Grand Canyon Backcountry Camping Guide

Plan Up to Four Months Ahead

To backpack and camp below the Rim overnight, you will need to apply for and obtain a Backcountry Permit from the National Park Service. Go here for info and the forms: http://www.nps.gov/grca/planyourvisit/backcountry-permit.htm

The Backcountry office is the same group that will issue your permit and reserve your campsite if available.
Submit the permit request form in one of the following ways:

  • Bring request to the Backcountry Information Center, located inside the park on both the South Rim and the North Rim. The South Rim Backcountry Information Center is open daily, year round, for walk-in visitors from 8 am to noon and 1-5 pm Mountain Standard Time. The North Rim Backcountry Information Center (located in the administrative building) is open daily mid-May to mid-October for walk-in visitors from 8 am to noon and 1-5 pm Mountain Standard Time.
  • Fax request to the Backcountry Information Center, 928-638-2125.
  • NOTE: You can send a fax 24 hours a day, 7 days a week, 365 days a year - HOWEVER the first day of every month we receive many faxes and the number may be busy.
  • Mail request to Grand Canyon National Park, Permits Office, 1824 S. Thompson St., Suite 201, Flagstaff AZ, 86001

Permit requests are not accepted by telephone or by email.

Camping in the Backcountry
All overnight camping below the rim requires a permit from the Backcountry Office. This is true for undeveloped areas on the rim as well. (Camping in developed areas is restricted to existing campgrounds.) Permits are required and must be made in person or by mail or fax. Telephone and email requests are NOT accepted.

Applying well in advance (up to, but no more than 4 months) is recommended although a small number of permits are sometimes available for the same day.

For first-time backpackers in Grand Canyon National Park, the most popular itinerary is to spend a few nights at either Bright Angel or Indian Garden Campground. The Bright Angel Campground can be accessed by either the South Kaibab Trail or the Bright Angel Trail (6.8 and 9.3 miles from the Rim, respectively); Indian Garden Campground is accessible from the Bright Angel Trail (4.6 miles from the Rim.) Both campgrounds have restrooms, treated drinking water, established campsites, individual food storage canisters (to thwart the critters), and are frequently staffed by helpful park rangers.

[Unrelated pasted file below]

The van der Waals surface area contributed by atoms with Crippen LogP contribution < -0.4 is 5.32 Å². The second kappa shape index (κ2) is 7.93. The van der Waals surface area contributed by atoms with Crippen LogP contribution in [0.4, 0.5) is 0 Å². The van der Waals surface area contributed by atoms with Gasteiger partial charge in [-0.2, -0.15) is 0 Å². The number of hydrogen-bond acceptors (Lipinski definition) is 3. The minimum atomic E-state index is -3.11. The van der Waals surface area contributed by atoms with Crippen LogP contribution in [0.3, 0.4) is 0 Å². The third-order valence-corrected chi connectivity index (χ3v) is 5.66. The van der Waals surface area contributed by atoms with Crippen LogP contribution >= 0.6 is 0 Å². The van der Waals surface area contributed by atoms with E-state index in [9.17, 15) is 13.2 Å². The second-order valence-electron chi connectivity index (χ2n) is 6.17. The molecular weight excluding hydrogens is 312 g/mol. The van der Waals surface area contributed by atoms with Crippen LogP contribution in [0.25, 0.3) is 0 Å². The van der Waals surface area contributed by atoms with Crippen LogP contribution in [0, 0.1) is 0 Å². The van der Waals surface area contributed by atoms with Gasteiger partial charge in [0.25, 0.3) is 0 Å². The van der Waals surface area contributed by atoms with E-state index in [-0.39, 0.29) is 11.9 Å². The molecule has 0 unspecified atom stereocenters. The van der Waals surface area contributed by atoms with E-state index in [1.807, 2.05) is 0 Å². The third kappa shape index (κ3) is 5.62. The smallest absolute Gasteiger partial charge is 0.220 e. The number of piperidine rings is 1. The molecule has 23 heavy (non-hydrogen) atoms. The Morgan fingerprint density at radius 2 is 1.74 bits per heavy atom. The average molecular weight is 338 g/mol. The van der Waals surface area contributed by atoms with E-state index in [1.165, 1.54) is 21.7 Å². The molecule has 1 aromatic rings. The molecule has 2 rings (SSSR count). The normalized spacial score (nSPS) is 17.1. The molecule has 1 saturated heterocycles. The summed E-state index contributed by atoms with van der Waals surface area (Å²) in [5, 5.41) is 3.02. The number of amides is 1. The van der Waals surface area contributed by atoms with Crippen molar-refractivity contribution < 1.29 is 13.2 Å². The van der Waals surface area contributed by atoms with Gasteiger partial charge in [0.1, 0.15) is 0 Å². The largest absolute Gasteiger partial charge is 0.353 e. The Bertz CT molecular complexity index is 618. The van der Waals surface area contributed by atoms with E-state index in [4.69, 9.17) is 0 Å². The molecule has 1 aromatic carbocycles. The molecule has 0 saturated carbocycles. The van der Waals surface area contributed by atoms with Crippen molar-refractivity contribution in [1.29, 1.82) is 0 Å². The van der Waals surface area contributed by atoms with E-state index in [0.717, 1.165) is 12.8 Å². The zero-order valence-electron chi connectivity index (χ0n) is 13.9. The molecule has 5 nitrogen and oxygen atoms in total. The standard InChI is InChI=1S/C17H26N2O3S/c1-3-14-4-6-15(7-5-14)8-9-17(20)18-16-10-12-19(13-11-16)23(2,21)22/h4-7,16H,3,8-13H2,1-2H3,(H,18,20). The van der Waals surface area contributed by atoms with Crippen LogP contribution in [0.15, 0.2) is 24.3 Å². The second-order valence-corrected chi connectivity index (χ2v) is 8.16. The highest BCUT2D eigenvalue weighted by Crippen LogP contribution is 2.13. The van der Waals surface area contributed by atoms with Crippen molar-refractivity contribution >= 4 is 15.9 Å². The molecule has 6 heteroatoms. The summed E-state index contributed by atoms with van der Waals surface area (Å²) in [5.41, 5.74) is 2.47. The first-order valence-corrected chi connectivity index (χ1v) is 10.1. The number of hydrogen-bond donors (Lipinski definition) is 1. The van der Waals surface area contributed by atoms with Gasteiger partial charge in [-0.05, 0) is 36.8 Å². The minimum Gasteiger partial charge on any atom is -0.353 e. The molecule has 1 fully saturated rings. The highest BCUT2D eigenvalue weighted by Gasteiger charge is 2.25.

Cottonwood Campground is a small campground 6.8 miles below the North Rim of the Grand Canyon on the North Kaibab Trail. Bright Angel Creek nearby offers a cool and refreshing place to get wet. Seasonally (mid-May to mid-Oct) potable drinking water is available at the campground. During other times of the year you should be prepared to filter/treat water obtained from the creek. Cottonwood has an emergency phone and toilets. Day hike destinations include Roaring Springs, Ribbon Falls, and Manzanita Canyon.

Below the rim at Indian Garden, Bright Angel or Cottonwood Campground, with approved backcountry permit, the costs are $10 per permit plus $5 per person per night camped below the rim (2 maximum consecutive nights) and $5 per group per night camped above the rim.